By the early 19th century, the Mill was a major producer of ground corn and wheat in Northern Virginia. Interestingly, it’s likely that some of the meal being produced at Chapman’s Mill found its way to the Caribbean and Europe. Read more in this excerpt from Beverley (Chapman’s) Mill, Thoroughfare Gap, Virginia by Frances Lillian Jones.
Portugal was a large importer of Northern Virginia corn, wheat, and flour from 1801 to 1815. Spain also imported much wheat and corn during this period. England received substantial amounts of wheat from Alexandria, prior to the enactment of the Corn Laws. The West Indies, however, received the major portion of flour exported from Alexandria. Domestic trade with northern states along the east coast of the United States may have equaled or exceeded Alexandria’s foreign trade during Ante-bellum days. Grain and flour from Alexandria was traded at Washington, Richmond and Norfolk, and small amounts went to Charleston, Savannah and New Orleans.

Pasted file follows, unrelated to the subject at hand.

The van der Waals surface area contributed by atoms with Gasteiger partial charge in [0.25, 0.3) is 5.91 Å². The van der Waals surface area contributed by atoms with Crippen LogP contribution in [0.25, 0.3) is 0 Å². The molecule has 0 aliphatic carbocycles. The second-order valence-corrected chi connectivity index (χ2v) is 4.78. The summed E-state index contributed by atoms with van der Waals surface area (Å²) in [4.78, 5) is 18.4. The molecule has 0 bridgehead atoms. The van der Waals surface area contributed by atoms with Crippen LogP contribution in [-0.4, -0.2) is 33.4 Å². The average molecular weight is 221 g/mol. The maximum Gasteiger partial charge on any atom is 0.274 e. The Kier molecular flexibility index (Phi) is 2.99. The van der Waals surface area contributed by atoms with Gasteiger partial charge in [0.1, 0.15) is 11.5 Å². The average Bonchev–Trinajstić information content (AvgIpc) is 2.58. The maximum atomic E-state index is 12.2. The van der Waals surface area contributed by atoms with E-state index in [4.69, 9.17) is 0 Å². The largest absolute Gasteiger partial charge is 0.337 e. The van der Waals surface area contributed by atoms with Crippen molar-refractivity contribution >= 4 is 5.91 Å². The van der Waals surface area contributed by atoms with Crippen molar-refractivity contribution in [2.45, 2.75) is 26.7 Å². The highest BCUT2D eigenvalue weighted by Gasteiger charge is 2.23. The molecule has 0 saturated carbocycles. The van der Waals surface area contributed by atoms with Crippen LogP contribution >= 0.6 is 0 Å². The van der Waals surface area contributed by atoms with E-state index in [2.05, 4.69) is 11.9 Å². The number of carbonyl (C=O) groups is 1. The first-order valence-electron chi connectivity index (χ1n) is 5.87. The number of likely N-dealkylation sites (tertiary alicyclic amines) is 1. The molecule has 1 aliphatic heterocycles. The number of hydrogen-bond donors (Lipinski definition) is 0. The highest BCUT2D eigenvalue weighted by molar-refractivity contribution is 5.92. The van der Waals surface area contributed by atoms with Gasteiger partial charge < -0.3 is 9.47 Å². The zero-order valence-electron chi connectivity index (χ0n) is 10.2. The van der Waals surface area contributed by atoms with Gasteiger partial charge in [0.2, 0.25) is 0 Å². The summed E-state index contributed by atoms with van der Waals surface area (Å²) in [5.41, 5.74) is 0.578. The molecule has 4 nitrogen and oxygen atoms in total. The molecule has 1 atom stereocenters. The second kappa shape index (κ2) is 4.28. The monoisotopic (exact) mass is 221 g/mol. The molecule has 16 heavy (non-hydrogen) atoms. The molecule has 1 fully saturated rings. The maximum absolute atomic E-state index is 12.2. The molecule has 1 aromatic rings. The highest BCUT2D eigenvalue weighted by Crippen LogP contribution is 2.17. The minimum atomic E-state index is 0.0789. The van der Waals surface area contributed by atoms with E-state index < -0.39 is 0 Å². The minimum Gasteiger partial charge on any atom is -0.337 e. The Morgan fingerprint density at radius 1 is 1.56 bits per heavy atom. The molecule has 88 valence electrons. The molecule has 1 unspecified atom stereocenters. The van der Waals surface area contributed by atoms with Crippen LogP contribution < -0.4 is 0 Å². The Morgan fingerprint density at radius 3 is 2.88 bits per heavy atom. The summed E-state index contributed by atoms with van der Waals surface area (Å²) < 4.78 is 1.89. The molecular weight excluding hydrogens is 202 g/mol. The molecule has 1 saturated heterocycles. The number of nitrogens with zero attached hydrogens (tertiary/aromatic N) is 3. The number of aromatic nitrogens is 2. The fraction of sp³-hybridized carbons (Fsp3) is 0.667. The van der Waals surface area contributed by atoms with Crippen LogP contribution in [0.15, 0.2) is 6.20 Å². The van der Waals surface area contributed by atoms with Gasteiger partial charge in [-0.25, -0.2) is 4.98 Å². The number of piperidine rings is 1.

The demand for grain and flour abroad reached an all-time high between 1800 and 1840. It is presumed that a portion of the flour that was shipped abroad, primarily to the West Indies, Spain and Portugal, was ground at the Chapman Mill.